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In this Wikipedia article about the Clique problem in graph theory it states in the beginning that the problem of finding a clique of size K, in a graph G is NP-complete:

Cliques have also been studied in computer science: finding whether there is a clique of a given size in a graph (the clique problem) is NP-complete, but despite this hardness result many algorithms for finding cliques have been studied.

But in this other Wikipedia article about the Clique problem in CS it says it is solving the problem for a fixed size k is a problem in P, it can be brute forced in polynomial time.

A brute force algorithm to test whether a graph G contains a k-vertex clique, and to find any such clique that it contains, is to examine each subgraph with at least k vertices and check to see whether it forms a clique. This algorithm takes time O(n^k k^2): there are O(n^k) subgraphs to check, each of which has O(k^2) edges whose presence in G needs to be checked. Thus, the problem may be solved in polynomial time whenever k is a fixed constant. When k is part of the input to the problem, however, the time is exponential.

Is there something I am missing here? Maybe a difference in the wording of the problem? And what does the last sentence mean, that "When k is part of the input to the problem, however, the time is exponential."? Why is there a difference when the k is part of the input to the problem?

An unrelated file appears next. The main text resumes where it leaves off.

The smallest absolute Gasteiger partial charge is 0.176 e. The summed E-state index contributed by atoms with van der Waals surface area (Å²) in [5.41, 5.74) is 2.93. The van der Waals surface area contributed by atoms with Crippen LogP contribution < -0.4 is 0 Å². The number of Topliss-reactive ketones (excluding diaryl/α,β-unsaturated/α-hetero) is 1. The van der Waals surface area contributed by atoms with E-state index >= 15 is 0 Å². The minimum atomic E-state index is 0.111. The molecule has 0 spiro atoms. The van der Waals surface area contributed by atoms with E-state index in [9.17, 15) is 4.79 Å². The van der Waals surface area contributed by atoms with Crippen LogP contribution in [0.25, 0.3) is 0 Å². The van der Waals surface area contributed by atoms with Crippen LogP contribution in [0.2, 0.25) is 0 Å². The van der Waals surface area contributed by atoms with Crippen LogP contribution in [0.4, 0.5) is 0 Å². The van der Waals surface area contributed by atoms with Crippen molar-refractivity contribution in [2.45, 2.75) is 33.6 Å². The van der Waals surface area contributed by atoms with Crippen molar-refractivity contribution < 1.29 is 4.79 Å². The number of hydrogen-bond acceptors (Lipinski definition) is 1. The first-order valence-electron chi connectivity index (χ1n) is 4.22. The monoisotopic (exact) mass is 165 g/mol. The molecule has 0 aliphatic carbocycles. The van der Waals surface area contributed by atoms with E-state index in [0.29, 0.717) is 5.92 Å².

My idea is that to find a clique of size k in a graph G, is that we first choose a subset of size k of nodes from G, and test wether they are all related to the other k nodes, which can be done in constant time. And repeat this until we have a clique of size k. The number of sets of k nodes we can choose from G is n! / k!*(n-k)!.

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migrated from cstheory.stackexchange.com Nov 22 '12 at 23:50

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The NP-completeness of a problem depends on what you consider as an input. Because a problem is in $\mathcal{P}$ if there is a polynomial algorithm to decide it. If $K$ is a constant (not an input), the algorithm is polynomial in $n$. If $k$ is a part of the input, then the algorithm is exponential in $k$. –  Lamine Nov 22 '12 at 10:04

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Just elaborating what @Lamine pointed out : When $k$ is part of the input, $k$ can be as large as $\frac{n}{2}$, in which case the number of potential clique sets are $\binom{n}{\frac{n}{2}}$ which is at least $\left( \frac{n}{\frac{n}{2}} \right)^{\frac{n}{2}}$. Hence your naive algorithm would take time $2^{\frac{n}{2}}$ which is clearly exponential in input length $|x|+|k|=n+\log n$. The parameterized version $G(n,k)$ where we are looking for $k$-cliques in an $n$-vertex graph captures the hardness of the problem in its most generalized form because $k$ is part of the input. Hence a poly-time algorithm for $G(n,k)$ would also imply a poly-time algorithm for any specific $k$.

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